We explore some of Wikipedia’s oddities in our 6,016,226-week series, Wiki Wormhole.
This week’s entry: St. Scholastica Day Riot
What it’s about: If you think today’s hard-partying college students are out of control, they’ve got nothing on Oxford University’s Class of 1355. When two students complained about the wine in a local tavern, the argument with the bartender came to blows, which turned into a bar brawl, which turned into a citywide riot that left nearly 100 people dead.
Biggest controversy: Neither patrons nor barkeep were ordinary Oxfordians. The wine critics are believed to have been Walter de Spryngeheuse and Roger de Chesterfield, two clergymen studying at the University (the former had been a rector, no word on the latter). The bartender was John de Croydon, who in various accounts was either the tavern’s vintner or the landlord, but in either case, the tavern itself was owned by John de Bereford, the mayor of Oxford. Their respective positions meant that when violence erupted, pre-existing tensions between the school, the town, and the clergy were very quickly enflamed.
Strangest fact: The Scholastica riots were the largest battle in an ongoing conflict. While every school has its “town vs. gown” rivalry, most don’t have the body count medieval Oxford did. As far back as 1209, two Oxford scholars were lynched after being suspects in the death of a local woman. Oxford was so shaken, a segment of the university community left town entirely and founded Cambridge University that same year. Between 1297 and 1322, 12 of the town’s 29 murder cases involved students. There were riots on campus in 1252, 1267, 1273, 1314, and one in 1333 that apparently carried over to the following year. In the 1314 riot (which involved students from north vs. south, leaving the townies out of it), 39 students “were known to have committed murder or manslaughter,” although only seven were arrested—the rest sought sanctuary in the church or escaped.
Into the already-tense town of Oxford then strode the Black Plague, which in 1349 killed a quarter of the student body and a significant part of the town, crippling the local economy and deepening the tension between students and townies. The community was still recovering in 1355 when the Scholastica riots happened.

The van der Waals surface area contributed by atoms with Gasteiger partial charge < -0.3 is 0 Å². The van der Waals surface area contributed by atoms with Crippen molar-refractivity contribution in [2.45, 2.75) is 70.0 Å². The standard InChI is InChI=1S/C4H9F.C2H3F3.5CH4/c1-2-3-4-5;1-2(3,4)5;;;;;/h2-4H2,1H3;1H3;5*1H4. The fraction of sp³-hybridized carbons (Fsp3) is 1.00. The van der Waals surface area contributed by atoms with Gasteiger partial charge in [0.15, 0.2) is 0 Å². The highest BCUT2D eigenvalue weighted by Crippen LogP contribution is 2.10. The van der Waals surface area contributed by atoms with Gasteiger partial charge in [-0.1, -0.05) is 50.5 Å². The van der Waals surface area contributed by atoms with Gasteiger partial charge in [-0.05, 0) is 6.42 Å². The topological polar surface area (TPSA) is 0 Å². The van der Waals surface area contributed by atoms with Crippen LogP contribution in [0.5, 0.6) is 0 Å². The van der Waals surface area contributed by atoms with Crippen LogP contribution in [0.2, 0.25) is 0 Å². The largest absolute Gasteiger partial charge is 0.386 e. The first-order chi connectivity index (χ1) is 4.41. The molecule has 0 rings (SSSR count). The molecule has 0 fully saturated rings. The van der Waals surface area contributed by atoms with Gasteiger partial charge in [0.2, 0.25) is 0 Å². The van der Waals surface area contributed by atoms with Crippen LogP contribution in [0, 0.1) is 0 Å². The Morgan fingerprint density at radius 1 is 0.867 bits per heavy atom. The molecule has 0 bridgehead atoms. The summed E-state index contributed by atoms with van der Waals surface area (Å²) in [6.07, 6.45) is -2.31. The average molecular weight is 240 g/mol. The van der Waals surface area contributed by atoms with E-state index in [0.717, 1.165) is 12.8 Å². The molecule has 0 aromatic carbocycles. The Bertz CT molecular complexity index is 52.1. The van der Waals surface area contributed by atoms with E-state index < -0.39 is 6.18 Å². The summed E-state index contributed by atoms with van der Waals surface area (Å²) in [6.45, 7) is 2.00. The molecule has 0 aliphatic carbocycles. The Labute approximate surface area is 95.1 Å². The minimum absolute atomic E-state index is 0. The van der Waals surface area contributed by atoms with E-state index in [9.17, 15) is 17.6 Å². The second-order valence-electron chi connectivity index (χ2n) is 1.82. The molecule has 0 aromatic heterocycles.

Thing we were unhappiest to learn: The town almost certainly made things worse by antagonizing the conflict. The initial bar fight escalated from de Chesterfield throwing his drink in de Croydon’s face, then throwing his wooden tankard at his head, to gangs armed with cudgels, staves, and bows. At one point, arrows were fired at the university chancellor—but by night’s end, there were no serious injuries.
That status would unfortunately change the next day. While the Chancellor and town magistrate issued proclamations that no one should cause any further disturbance, the town bailiffs were urging townies to arm themselves, and actually paying people from the countryside to come to town and help in the fight. A mob of 80 armed townsfolk surrounded some students in a church, killing at least one. Students had to bar the town gates to stop more armed men from entering the fray. By evening, the townies had as many as 2,000 reinforcements from the surrounding countryside. The crowd of outsiders waved a black banner and cried, “Havac! Havac! Smyt fast, give gode knocks!” (They even spoke in Olde-English spelling back then.) The mob broke into inns and hostels, killing or wounding any student they found (while helping themselves to food and drink). The students’ bodies were dumped into gutters, dunghills, or cesspits, or thrown into the Thames. Some reports claim that a few religious scholars were scalped (possibly mocking tonsures, which were still in fashion at the time). By the third day, the violence subsided, but not before most of the student body had fled and most of the town had burned down.